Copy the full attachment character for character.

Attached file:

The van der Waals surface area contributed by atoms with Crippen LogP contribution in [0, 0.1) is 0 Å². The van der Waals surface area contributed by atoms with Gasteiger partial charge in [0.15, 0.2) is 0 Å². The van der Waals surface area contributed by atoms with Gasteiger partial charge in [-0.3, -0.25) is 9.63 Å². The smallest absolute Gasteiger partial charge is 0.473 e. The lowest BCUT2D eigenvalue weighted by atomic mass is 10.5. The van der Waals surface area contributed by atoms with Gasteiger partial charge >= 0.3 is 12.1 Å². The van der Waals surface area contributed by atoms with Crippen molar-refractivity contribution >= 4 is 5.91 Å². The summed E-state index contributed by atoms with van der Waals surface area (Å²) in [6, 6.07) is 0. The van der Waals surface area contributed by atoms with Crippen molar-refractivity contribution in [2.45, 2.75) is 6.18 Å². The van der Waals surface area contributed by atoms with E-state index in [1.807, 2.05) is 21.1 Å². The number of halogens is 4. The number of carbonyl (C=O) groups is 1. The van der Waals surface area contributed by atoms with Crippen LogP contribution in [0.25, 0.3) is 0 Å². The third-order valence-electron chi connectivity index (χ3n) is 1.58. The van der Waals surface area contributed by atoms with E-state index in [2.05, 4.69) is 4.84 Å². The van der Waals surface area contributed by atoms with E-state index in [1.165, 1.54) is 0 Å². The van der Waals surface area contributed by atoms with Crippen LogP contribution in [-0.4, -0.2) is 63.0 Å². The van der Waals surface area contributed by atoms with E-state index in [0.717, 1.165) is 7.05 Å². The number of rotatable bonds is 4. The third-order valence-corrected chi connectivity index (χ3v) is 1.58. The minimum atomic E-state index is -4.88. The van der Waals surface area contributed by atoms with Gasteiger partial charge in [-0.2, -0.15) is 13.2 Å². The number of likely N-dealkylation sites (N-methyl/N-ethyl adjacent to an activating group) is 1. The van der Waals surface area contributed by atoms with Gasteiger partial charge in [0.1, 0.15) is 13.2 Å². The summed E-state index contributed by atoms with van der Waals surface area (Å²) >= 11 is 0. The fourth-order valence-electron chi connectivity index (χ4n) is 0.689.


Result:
The van der Waals surface area contributed by atoms with Crippen LogP contribution in [0, 0.1) is 0 Å². The van der Waals surface area contributed by atoms with Gasteiger partial charge in [0.15, 0.2) is 0 Å². The van der Waals surface area contributed by atoms with Gasteiger partial charge in [-0.3, -0.25) is 9.63 Å². The smallest absolute Gasteiger partial charge is 0.473 e. The lowest BCUT2D eigenvalue weighted by atomic mass is 10.5. The van der Waals surface area contributed by atoms with Gasteiger partial charge >= 0.3 is 12.1 Å². The van der Waals surface area contributed by atoms with Crippen molar-refractivity contribution >= 4 is 5.91 Å². The summed E-state index contributed by atoms with van der Waals surface area (Å²) in [6, 6.07) is 0. The van der Waals surface area contributed by atoms with Crippen molar-refractivity contribution in [2.45, 2.75) is 6.18 Å². The van der Waals surface area contributed by atoms with E-state index in [1.807, 2.05) is 21.1 Å². The number of halogens is 4. The number of carbonyl (C=O) groups is 1. The van der Waals surface area contributed by atoms with Crippen LogP contribution in [0.25, 0.3) is 0 Å². The third-order valence-electron chi connectivity index (χ3n) is 1.58. The van der Waals surface area contributed by atoms with E-state index in [2.05, 4.69) is 4.84 Å². The van der Waals surface area contributed by atoms with E-state index in [1.165, 1.54) is 0 Å². The van der Waals surface area contributed by atoms with Crippen LogP contribution in [-0.4, -0.2) is 63.0 Å². The van der Waals surface area contributed by atoms with E-state index in [0.717, 1.165) is 7.05 Å². The number of rotatable bonds is 4. The third-order valence-corrected chi connectivity index (χ3v) is 1.58. The minimum atomic E-state index is -4.88. The van der Waals surface area contributed by atoms with Gasteiger partial charge in [-0.2, -0.15) is 13.2 Å². The number of likely N-dealkylation sites (N-methyl/N-ethyl adjacent to an activating group) is 1. The van der Waals surface area contributed by atoms with Gasteiger partial charge in [0.1, 0.15) is 13.2 Å². The summed E-state index contributed by atoms with van der Waals surface area (Å²) >= 11 is 0. The fourth-order valence-electron chi connectivity index (χ4n) is 0.689.